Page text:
Development of extremity gripper
As part of Work Package 5, Danish Technological Institute (DMRI) has designed, built and tested a prototype gripper with successful results.
The necessity of a limb gripper is twofold: (1) support the weight of the limb under the cutting procedure and (2) assist the cutting robot by moving the limb position to create the optimum cutting conditions. After the cutting is completed to move the limb to the display frame for veterinary inspection.
The design offset is the manual DTI-DMRI gripper that has been tested and validated on cold primals (shoulders and hams). The focus in the development of a robot End-of-arm-tool therefore includes:
- Reducing the unit weight.
- Improving clean-ability (hygienic design).
- Designing an attachment flange to the ABB robot arm.
- Degrees of freedom of the gripper for warm carcass grasping.
- Centre of interaction relative to robot arm, compromise to cutting trajectory.
- Object manipulation requirements, constrains to cutting trajectory.
Focus points 1 and 2 are left to the final revision of the gripper design.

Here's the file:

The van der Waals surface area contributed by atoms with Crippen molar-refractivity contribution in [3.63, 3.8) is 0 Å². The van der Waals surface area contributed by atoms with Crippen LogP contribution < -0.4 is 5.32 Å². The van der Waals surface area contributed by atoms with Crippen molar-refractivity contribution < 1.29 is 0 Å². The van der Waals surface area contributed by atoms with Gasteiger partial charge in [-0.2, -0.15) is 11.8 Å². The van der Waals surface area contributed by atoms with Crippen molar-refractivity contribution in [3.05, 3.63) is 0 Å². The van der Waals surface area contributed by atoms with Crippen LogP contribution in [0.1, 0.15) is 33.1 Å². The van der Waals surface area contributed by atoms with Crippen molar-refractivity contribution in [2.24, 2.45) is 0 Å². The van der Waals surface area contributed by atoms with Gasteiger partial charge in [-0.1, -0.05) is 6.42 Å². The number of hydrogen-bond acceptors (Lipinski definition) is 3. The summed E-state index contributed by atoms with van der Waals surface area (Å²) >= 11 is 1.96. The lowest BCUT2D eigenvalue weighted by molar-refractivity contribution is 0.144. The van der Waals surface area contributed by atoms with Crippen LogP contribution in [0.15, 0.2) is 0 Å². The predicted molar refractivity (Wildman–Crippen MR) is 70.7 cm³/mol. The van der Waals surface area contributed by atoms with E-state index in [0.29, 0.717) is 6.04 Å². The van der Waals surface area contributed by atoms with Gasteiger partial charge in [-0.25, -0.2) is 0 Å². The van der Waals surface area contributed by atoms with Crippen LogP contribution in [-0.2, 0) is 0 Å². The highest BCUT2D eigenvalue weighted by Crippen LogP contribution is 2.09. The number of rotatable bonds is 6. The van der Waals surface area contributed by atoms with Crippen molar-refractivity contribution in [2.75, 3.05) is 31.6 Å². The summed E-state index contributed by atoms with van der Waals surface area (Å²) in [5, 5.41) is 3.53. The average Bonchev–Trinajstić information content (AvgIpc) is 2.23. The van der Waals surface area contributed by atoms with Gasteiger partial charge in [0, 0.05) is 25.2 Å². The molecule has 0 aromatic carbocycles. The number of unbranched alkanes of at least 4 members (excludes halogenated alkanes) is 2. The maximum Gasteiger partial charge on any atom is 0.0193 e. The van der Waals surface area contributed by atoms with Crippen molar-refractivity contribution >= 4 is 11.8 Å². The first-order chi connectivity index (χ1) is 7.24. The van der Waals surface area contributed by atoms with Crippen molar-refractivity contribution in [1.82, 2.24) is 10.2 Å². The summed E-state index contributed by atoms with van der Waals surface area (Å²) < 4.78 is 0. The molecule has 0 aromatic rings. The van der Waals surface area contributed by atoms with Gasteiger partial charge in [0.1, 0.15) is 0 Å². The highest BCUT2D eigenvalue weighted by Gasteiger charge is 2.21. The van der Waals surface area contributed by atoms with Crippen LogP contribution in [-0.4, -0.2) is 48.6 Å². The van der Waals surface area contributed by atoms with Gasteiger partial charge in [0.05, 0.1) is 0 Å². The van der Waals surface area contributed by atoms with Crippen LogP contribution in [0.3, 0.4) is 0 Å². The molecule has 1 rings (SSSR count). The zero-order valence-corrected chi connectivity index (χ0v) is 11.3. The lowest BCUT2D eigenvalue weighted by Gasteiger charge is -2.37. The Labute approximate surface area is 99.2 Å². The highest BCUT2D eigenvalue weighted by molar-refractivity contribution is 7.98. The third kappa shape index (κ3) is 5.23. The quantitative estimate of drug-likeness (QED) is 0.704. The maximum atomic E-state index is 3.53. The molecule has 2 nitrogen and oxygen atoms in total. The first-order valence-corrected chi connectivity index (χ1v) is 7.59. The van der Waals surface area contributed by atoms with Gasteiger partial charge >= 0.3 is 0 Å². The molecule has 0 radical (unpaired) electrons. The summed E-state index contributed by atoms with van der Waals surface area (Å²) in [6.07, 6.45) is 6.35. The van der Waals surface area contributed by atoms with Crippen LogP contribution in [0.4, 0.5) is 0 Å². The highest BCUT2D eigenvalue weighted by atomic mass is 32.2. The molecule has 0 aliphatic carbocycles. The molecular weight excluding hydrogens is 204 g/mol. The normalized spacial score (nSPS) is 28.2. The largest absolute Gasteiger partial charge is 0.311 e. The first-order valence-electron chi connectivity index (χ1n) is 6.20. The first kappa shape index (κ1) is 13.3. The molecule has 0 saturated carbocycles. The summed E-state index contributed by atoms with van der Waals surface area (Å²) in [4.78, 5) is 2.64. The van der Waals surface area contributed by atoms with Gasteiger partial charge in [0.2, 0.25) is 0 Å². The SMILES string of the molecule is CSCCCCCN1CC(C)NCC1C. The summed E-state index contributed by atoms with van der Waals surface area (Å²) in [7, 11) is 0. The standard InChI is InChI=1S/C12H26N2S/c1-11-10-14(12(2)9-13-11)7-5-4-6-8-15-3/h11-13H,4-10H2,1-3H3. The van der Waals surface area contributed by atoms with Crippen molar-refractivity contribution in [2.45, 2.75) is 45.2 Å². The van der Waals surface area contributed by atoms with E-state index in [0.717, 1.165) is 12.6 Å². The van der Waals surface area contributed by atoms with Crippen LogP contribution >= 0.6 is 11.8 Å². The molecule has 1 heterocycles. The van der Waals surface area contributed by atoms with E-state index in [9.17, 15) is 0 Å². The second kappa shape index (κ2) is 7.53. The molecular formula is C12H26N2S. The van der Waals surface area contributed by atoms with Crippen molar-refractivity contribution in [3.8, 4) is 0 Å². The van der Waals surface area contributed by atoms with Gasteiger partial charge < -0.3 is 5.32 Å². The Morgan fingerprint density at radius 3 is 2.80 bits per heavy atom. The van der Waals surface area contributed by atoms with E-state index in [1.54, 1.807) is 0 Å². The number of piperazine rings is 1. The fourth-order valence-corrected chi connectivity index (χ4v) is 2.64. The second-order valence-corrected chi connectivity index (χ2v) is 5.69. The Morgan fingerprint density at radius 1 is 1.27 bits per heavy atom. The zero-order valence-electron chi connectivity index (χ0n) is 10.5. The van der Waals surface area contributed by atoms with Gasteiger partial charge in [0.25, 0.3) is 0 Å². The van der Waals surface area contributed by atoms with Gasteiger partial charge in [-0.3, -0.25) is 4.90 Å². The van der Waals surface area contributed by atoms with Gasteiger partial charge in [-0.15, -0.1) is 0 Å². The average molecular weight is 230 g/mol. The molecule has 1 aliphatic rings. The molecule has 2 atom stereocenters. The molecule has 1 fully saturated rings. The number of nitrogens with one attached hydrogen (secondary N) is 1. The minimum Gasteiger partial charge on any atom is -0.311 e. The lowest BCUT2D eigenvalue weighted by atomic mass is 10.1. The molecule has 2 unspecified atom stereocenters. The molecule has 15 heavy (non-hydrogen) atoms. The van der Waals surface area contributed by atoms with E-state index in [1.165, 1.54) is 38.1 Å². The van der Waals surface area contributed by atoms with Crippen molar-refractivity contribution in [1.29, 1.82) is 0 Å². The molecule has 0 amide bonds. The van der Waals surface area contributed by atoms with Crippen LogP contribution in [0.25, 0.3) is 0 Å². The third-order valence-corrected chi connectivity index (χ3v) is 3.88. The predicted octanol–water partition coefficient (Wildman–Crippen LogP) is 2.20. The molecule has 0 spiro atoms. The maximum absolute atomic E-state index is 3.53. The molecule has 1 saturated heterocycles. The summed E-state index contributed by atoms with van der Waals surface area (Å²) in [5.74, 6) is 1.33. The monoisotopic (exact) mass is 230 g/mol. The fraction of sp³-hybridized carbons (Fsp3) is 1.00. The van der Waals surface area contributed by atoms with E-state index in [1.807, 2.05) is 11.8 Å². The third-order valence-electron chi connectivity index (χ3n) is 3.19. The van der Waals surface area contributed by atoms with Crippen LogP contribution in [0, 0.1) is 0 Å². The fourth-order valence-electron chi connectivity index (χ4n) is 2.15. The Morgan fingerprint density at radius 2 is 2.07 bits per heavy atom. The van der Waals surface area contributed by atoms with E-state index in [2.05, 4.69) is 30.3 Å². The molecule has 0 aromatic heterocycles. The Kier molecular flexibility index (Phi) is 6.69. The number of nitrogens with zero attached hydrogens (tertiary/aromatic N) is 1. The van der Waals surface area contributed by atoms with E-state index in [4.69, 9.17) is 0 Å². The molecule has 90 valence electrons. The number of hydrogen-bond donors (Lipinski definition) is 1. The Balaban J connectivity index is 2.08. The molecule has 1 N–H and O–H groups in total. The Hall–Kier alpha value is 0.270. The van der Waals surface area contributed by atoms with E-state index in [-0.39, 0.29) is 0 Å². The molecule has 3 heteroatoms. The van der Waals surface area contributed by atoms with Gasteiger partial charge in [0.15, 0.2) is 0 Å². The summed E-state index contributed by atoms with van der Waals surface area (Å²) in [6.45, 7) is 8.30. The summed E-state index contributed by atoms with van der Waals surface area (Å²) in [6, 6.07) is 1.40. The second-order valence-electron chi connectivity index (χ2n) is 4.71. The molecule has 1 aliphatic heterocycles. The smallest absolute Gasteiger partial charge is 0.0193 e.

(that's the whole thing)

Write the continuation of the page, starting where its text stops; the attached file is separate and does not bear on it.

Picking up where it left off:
The robotized gripper design has been tested at NMBU during support of a manual cutting procedure to illustrate the functionality and to identify drawbacks. The test showed that there should be more room for the cutting procedure, especially of the hind leg. One more major finding was that the claws should be slightly wider in aperture to fit the front leg better. However, it must be changed in respect of the grasping robustness of the ham.
Watch the gripper hanging a ham on a «Christmas tree». The sleek design leaves room for the hook of the Christmas tree to penetrate the ham (shank). Video: DMRI
In parallel with the development of the cutting trajectories, the attachment of the gripper to the robot tool flange was optimized and tested in the complete process of supporting the cutting robot and moving the separated primal to the inspection frame (see picture).
As the gripper must handle all primals, incl. the saddle (see picture below), a stress analysis for a 40 kg load showed a maximum displacement of the gripping claws of less than 0.4mm, sufficiently rigid to perform a saddle handling in a future meat factory cell.